[Marxism] Mao: Journey To The Chewy Caramel Center Of The Mind

Jeff Rubard jeffrubard at fusemail.com
Sat Mar 13 18:21:59 MST 2004

Rounding out this week's assessments of the *effective* "Big Three", it is
my opinion that history's greatest loss (30 million deaths during the
Great Leap Forward famine) should be the occasion for some
*self-reflection* with respect to the thought of Mao Zedong, perhaps the
most "Americanist" of Third-International communists.  Is Mao
well-remembered by today's China?  I wouldn't know, but perhaps this
seemingly "critical" remark is more-or-less revelatory concerning the
principles of Mao's political practice: to my mind Zhou Enlai's famous
comment concerning the end of the French Revolution, "it is too soon to
tell", does not betray what may be the most skeptical appreciation of that
event ever on the part of the Chinese Communists.  Although the French
Revolution is hailed as a triumph of reason over caprice and cruelty, the
"principles" upon which the Republic operates -- *pensee republicaine* --
are perhaps poorly understood by those of us who live where such
"vehicles" are lessening and all-too-well understood by Asians chafing
under the weight of thousands of "culture-years".  I am speaking of a
China where the rock-ribbed normativity of cultural works intended to
occlude the reality of life in an autocracy was drilled in by the all-but
unavailablity of Taoist works, and although such items may not "in fact"
have been "imperial pillow books" I have here still raised a rhetorical
figure which needs only time to become a structure: the metric system is
no joke, and the cultural weight imposed by the unavailability of parallax
or "crosscut" *apercus* is perhaps a rationale Americans of various
stripes can work their way towards in terms of the French taste for
anti-psychiatry.By contrast, Ho Chi Minh's taste in Chinese is legendary
and seriously speaking we might consider ourselves to need very good
reasons indeed to study Mao's political practice, reportedly involving
Army *medicos*, bisexuality, and the odd post-prophylaxis 555.

Do we have very good reasons in the Long March and other victories over
great odds?  Perhaps not, but if the actual *realia* (that is to say,
Asian culture sans Orientalism) are taken as a guide to the analysis of
state power in the 20th century and beyond what we end up getting is a
structural reason for Mao's pedagogy of the oppressed to beat the band:
namely, that the French Republic is actually something like "Germania"
candy-coated (rather than "pill-pepped") at every level: the amount of
French state power a citizen of France should have access to is
theoretically nil, and it is incumbent upon the Frenchman to attempt to
discharge their *Macht* at every step -- unlike the personal aficionados
of candy-coating, who are free to go as far as they can go with the
"pulse" of what is already an extraordinarily weak state power.  But as an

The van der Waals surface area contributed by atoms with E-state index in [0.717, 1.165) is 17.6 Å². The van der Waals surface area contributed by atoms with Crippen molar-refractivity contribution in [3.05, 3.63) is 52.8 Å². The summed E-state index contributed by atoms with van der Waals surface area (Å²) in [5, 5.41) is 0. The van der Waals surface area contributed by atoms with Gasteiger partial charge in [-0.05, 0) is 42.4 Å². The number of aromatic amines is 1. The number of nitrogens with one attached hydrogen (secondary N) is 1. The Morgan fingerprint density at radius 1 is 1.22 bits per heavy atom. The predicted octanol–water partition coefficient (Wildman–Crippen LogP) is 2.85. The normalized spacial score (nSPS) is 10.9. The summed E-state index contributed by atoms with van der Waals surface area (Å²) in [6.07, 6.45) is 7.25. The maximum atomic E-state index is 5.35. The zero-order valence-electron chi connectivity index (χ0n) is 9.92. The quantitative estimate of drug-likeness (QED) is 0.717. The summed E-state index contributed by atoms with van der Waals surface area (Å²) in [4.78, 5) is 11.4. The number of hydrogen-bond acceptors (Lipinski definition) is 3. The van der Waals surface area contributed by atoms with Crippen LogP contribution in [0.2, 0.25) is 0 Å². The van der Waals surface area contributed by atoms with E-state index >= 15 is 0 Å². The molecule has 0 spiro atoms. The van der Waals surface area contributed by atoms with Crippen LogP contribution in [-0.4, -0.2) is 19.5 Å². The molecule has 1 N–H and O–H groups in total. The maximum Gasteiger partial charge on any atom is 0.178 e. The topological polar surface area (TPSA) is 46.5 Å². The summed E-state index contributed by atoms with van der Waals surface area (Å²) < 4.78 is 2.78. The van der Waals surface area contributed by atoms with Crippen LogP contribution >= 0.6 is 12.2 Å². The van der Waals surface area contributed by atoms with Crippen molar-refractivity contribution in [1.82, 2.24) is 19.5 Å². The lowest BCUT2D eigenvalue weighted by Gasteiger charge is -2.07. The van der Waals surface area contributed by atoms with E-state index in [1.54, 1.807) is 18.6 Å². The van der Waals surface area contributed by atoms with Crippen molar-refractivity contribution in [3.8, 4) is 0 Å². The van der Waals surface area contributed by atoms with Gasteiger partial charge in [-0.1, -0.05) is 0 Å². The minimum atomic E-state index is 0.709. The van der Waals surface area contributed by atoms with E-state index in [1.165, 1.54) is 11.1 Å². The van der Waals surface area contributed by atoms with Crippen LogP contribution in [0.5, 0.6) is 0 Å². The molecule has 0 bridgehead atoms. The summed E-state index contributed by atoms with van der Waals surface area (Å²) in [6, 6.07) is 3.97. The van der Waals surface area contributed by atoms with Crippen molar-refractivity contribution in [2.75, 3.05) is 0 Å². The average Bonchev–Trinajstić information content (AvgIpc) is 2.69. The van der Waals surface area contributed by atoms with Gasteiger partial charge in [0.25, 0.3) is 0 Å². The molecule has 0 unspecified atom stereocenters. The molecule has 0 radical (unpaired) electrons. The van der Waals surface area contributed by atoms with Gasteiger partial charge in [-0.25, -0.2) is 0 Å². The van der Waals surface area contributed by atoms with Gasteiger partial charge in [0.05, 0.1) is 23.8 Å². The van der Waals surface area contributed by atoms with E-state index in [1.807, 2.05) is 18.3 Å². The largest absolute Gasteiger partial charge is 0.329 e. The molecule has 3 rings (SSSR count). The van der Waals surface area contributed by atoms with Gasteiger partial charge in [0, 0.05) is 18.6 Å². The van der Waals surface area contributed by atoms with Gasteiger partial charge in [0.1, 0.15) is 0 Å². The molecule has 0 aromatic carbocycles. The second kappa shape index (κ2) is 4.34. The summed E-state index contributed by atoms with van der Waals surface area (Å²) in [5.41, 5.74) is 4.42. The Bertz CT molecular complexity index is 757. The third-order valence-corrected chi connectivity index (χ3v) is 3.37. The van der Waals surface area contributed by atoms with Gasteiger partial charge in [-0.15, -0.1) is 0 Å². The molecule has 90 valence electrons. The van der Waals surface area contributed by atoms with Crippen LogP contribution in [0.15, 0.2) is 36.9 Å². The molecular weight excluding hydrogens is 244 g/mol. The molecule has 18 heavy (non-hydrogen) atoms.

"obsolete Americanist" of sorts, I can say this: then I examine Canada's
commonwealthiness, I fear for every land on earth, and I might as well
think of the original Chinese Communists as "anticipatory" critics of
First-World-miracles-one-and-all (i.e. "left communists" of a slightly
brutal and fatalistic streak).  But what does such talk do?  Roughly,
provide a temporary structure from within which another person can
"resonate" with me -- and if such categorial absolution for the
consequences of one's acts seems incredibly irresponsible, I think that
the genuine Maoist article (including the Cultural Revolution) ought to be
properly considered as an inversion of the Mai' 68 dictum.  What is not
good about this?  Well, it seems to be much to the point in the scenario
here limned that the Goddess is not alive and magic is not afoot (China's
passion for US culture being very much driven by a newfound freedom to
disrespect "flowers of evil"), but if successful what eventuates is the
cutting-out of works from days: the complete sublation of *poeisis* in
*praxis*, of the individual in the throng.

Now, perhaps Mao's was truly the most *nihilistic* of all political
visions, but if "we" were asked to mete out justice casuistically I think
"we" would really have to ask ourselves where a plurality of the justice
would have to be meted-out, and exactly how adequate the linguistic
resources of even Stalin's fabulous interlingua would be to the task of
accounting for realities "dead" and "gone" -- that is to say, it is no
accident that the energies of serious Maoists are often channeled into
visual art bespeaking hallucinatory pain, no accident that the Sendero
Luminoso is not often invited to play with other less "baited" Latin
American socialists.  In fact, it seems to me that the experience of Mao's
China, persisting through the Gang of Four and followed by the
very-much-tamed Deng Xiaoping is reason enough for socialists to consider
their much-evidenced lack of knowledge concerning antiquity: that Mao's
"syphilitic rantings" permit both of a formalization and widespread
admiration indicates that
science sets itself tasks it cannot solve and thusly is in a serious
tension with any kind of utopian vision such as is really necessary for
goal-directed behavior of any kind; and "fault stars, not selves" is a
"formula" we have been encouraged not to employ before, but not by
"Lao-tzu" and perhaps also not the "world external".

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